The total lunar eclipse of July 27, 2018, seen from Rome. Mars is also clearly visible in this shot, which has been webcasted and shared by astrophysicist Gianluca Masi of the Virtual Telescope Project.
st century enthused the sky observers on Friday (July 27).
With a total of incredible 1 hour and 43 minutes, this solar eclipse clocked in just 4 minutes shorter than the longest possible event calculated by astronomers. The duration allowed observers from around the world to observe the phenomenon, with sky watchers gathering at total zone observatories and livestreaming those with unfortunate geography.
The unusually long duration of the solar eclipse was caused by a few different sky factors. The moon was near its outermost point from the earth and circled it slowly, making it seem smaller and taking longer to travel through the Earth's shadow. In addition, the Earth was near her aphelion, the point on her path furthest from the sun, making her shadow seem larger. [Blood Moon 2018: Longest Total Lunar Eclipse of Century Occurs July 27]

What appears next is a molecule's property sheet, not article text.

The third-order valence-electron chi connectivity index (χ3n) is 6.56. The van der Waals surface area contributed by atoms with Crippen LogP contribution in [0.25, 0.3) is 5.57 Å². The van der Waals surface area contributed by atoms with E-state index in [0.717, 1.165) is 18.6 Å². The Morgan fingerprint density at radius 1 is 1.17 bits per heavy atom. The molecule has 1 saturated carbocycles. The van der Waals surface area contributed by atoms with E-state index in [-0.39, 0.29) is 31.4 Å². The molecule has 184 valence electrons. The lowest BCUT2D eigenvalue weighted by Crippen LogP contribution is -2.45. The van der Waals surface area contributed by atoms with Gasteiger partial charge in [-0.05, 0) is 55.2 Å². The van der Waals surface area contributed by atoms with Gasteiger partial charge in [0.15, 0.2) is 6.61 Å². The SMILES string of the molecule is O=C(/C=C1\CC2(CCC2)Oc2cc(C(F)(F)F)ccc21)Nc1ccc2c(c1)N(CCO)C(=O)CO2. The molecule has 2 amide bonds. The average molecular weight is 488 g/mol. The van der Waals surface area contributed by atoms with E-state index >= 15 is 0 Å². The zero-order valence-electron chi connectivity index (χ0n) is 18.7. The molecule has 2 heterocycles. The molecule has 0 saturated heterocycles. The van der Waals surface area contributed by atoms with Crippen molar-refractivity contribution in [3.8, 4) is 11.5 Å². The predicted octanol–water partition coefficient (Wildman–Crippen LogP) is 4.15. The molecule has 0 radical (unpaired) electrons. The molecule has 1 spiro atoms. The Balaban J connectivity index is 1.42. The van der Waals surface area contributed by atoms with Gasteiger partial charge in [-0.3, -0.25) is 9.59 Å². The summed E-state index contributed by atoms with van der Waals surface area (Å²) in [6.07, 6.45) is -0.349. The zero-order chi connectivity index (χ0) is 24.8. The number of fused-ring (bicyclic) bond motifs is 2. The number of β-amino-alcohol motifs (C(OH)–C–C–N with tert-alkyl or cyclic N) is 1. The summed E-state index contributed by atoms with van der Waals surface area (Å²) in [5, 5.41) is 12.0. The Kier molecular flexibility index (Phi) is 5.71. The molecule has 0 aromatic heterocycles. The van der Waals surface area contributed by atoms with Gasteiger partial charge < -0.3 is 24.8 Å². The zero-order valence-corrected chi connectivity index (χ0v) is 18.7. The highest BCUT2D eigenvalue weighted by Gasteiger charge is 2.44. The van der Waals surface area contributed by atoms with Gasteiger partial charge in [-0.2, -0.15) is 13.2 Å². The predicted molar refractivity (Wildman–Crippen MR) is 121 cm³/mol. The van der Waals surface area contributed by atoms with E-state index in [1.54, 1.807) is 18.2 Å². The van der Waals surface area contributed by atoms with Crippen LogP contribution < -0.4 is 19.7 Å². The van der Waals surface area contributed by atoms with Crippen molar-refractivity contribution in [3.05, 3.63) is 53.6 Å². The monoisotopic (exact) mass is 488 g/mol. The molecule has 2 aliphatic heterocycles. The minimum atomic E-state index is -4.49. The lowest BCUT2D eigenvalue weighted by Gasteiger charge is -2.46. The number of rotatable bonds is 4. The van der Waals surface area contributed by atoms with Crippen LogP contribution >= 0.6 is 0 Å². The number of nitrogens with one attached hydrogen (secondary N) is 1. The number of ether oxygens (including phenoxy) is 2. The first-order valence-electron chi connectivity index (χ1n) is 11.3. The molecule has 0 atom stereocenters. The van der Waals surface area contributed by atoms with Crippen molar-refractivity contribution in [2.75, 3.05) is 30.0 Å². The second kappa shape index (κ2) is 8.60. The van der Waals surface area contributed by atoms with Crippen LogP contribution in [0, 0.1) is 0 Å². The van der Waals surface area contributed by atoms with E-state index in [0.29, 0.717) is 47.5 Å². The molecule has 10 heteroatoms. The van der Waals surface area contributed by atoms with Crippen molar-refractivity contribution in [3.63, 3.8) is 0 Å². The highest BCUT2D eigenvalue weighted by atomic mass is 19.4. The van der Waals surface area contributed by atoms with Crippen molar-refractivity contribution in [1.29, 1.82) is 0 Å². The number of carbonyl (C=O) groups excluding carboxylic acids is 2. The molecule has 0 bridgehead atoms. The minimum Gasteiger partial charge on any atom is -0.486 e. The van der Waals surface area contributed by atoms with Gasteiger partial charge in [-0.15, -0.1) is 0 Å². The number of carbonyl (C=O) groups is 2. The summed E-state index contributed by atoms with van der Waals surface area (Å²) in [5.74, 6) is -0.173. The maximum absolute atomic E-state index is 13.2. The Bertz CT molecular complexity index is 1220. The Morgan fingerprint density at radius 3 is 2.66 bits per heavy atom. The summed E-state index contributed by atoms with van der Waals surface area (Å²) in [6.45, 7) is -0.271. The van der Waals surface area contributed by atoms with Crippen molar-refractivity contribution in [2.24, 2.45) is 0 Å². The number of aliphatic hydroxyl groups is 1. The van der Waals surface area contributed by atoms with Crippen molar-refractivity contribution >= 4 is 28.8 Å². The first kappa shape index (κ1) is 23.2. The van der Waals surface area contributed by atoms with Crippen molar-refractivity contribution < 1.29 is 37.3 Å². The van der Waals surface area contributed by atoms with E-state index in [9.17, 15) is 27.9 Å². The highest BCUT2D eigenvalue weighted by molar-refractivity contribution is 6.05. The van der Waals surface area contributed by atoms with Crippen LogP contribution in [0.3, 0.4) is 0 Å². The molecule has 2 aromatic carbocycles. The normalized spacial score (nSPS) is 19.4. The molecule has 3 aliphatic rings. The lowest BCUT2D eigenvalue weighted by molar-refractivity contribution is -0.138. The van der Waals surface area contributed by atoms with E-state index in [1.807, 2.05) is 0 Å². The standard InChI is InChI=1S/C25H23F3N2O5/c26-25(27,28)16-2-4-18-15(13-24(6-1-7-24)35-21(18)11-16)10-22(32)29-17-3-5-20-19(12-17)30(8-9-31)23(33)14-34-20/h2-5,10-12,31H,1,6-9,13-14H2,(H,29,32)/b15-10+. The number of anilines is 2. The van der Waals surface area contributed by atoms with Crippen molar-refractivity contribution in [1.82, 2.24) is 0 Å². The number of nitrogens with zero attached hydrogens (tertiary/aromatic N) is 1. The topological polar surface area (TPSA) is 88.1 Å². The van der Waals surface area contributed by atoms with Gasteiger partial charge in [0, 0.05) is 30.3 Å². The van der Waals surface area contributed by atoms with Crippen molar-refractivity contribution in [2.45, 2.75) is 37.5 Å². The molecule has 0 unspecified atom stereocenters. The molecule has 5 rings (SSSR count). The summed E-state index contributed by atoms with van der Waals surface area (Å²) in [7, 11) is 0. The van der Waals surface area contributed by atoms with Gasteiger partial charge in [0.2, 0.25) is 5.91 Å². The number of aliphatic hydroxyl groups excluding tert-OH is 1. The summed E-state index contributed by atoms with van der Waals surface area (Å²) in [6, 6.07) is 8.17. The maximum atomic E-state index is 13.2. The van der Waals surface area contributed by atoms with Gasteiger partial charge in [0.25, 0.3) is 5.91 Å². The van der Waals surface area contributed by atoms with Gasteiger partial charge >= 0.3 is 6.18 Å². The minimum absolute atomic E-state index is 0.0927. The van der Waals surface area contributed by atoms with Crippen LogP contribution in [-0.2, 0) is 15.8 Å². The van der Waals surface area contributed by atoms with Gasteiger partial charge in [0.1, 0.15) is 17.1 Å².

The eclipse officially started at 13:14. EDT (1714 GMT), according to NASA, and the moon crawled slowly into the shadows of the earth and began to darken, then to redden.
But the show started at 15:30. EDT (1930 GMT), when the totality began and the moon was completely in the shadow of the earth